“You know what I want? I want a long string of days like yesterday, when we walked through the forest, listening to poems about Uncle Peet, laughing together. No swords or bows or Fangs. I want to rest. But I’m afraid that we won’t be able to for a long, long time—not until we make it to Anniera. Until we make it home. If we have to fight to make it there, I’m willing to do it. And if I have to pull you by the collar, you’re coming with me. Look.” Janner pulled Esben’s sketchbook from Tink’s pack, flipped it open, and held it in the light that crept through the tent flap. “See this picture? The lawn below the castle wall, where the people are sitting by the shade tree?”
“Yeah. I’ve looked at it a hundred times.”
“That’s a real place. And it’s ours. And I’m going to wallop you at zibzy on that lawn someday.”
Author: Andrew Peterson
Synopsis: Janner, Tink and Leeli aren’t just three children driven by Fangs from their small-town life—they’re the Throne Warden, High King and Song Maiden of Anniera. But they’ve got a long way to go to reach their rightful kingdom. They must face many monsters, including their own jealousies and fears, and learn what it means to be who they are in a world run by evil (a very specific evil named Gnag the Nameless.)
Notes: First, this book is the sequel to On the Edge of the Dark Sea of Darkness, book two of the Wingfeather Saga. Book three, Monster in the Hollows, is recently out and there should be a couple more.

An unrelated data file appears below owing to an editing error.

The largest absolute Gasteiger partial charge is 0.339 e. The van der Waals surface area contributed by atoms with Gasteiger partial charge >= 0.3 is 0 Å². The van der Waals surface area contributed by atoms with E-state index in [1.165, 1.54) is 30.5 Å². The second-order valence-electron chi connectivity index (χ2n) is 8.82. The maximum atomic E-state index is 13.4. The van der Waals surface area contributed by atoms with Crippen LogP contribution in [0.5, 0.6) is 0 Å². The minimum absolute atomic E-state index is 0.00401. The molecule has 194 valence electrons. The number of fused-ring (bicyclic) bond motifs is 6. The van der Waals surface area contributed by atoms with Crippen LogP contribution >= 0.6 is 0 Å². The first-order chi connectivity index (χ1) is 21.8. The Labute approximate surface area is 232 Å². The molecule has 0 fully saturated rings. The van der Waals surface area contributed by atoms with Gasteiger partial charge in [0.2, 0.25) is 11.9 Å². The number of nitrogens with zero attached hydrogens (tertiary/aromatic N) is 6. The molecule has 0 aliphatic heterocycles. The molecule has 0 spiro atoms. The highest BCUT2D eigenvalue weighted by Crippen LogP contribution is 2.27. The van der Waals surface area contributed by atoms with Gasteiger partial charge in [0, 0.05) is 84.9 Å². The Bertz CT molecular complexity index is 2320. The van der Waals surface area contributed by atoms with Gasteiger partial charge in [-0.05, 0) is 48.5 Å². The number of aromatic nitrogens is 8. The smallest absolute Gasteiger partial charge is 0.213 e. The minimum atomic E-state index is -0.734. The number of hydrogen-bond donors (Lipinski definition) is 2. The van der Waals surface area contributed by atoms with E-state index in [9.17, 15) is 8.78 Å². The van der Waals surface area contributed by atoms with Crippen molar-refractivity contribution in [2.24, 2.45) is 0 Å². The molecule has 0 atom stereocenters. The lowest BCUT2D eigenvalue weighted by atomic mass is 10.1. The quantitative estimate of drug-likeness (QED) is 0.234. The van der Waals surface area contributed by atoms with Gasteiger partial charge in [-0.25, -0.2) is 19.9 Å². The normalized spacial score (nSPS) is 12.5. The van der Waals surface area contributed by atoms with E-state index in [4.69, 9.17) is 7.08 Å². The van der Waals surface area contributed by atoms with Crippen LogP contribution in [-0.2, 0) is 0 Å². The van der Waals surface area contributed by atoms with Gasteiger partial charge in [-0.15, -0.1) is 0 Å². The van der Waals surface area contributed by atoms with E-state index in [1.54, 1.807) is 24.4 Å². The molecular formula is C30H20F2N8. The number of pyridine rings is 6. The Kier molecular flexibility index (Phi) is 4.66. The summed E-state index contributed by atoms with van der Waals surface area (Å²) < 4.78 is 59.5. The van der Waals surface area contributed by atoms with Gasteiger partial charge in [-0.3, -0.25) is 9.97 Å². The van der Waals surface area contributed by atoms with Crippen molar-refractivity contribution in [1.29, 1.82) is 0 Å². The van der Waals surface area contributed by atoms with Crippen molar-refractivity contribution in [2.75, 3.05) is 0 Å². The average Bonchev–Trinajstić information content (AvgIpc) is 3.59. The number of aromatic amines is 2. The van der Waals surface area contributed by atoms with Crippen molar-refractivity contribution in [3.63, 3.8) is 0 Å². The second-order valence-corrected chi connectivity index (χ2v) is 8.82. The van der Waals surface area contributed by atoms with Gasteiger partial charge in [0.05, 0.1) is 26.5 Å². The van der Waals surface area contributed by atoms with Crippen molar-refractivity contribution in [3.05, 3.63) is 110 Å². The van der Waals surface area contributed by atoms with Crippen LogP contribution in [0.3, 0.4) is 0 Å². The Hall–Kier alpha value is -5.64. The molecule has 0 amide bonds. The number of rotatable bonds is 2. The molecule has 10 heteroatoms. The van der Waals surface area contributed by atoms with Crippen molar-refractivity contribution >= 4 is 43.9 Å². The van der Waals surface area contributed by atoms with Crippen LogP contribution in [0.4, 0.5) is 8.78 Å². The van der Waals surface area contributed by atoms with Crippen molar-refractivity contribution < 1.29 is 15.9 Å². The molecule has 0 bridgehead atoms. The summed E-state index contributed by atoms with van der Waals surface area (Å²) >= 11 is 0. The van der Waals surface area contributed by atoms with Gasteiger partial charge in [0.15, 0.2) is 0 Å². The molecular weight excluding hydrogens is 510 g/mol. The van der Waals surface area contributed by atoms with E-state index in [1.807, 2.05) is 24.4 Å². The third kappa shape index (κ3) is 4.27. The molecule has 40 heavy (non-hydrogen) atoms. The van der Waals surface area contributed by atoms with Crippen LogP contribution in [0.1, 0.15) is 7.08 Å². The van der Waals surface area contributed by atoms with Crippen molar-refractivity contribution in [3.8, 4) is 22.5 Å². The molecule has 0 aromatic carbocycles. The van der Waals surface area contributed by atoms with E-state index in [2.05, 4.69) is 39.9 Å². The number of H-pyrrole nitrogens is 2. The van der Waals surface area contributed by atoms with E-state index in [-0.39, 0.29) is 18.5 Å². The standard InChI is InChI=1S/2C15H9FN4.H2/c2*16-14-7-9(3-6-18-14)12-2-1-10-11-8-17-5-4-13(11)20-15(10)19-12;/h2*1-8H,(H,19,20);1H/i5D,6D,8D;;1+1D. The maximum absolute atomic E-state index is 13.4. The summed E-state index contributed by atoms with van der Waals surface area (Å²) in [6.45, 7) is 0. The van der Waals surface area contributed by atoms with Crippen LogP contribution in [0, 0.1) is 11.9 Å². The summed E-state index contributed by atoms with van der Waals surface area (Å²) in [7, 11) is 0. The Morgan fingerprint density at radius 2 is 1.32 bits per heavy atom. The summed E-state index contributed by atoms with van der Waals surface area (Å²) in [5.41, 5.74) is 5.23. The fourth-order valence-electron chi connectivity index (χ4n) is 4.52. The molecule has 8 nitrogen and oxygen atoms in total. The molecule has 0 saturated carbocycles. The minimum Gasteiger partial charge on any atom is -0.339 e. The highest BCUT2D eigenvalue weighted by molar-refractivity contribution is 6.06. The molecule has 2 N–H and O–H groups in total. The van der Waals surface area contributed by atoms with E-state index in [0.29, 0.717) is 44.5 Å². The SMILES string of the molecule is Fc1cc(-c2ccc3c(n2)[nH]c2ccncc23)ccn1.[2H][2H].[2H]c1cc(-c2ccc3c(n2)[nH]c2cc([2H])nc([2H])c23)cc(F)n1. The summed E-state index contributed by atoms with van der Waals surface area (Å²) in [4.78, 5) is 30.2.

Second: move over, Terry Pratchett and Lloyd Alexander. Make room on the bench for Andrew Peterson.
It takes me a little work to get into humor-based fiction—all of it, not just this series. My sister told me to plan on reading this entire book through in one sitting. My brother-in-law wants to see it made into a movie. But I reacted to it very much like I did The Colour of Magic or Hitchhiker’s Guide to the Galaxy or The Book of Three—fantastic books all, but more humor and action than emotional sympathy, especially at first. I laughed a lot, but my heart didn’t dive headfirst into the story till perhaps the Fork Factory. Though I teared up a number of times, once well before then.
Yes, there’s a Fork Factory. In the words of the venerable author, Woe!
Peterson’s footnotes, his Creaturepedia pages, and the quotes Oskar N. Reteep is always spouting were just brilliantly funny. As was the Florid Sword. I got a big kick out of the Florid Sword.
The amount of action should make this a good book for young boys. The characters are always on the move, running into danger after battle after murderous scoundrel. And the characters themselves are interesting: Peet the Sock Man, Podo the pirate, fierce little Maraly and gentle Sara, and of course the Wingfeather family. Then there are the non-humans. Creepy ridgerunners. Fearsome toothy cows and a gargan rockroach. Sea dragons and Snickbuzzards and bomnubbles...
But what I loved best about the book was Janner’s relationship to his younger brother. His understanding of his protective role over Tink went through a good deal of growth. I’m an eldest sister, and I could empathize strongly with that. That storyline made the ending worth crying over. And I did. Much more than I expected to.
Also, hopefully we'll see more of Sara Cobbler in the tale's future installments.
Recommendation: Read it by an open window with the breeze blowing through, and think of adventure. (A treehouse would be better, if you have one.) But watch out for gargan rockroaches.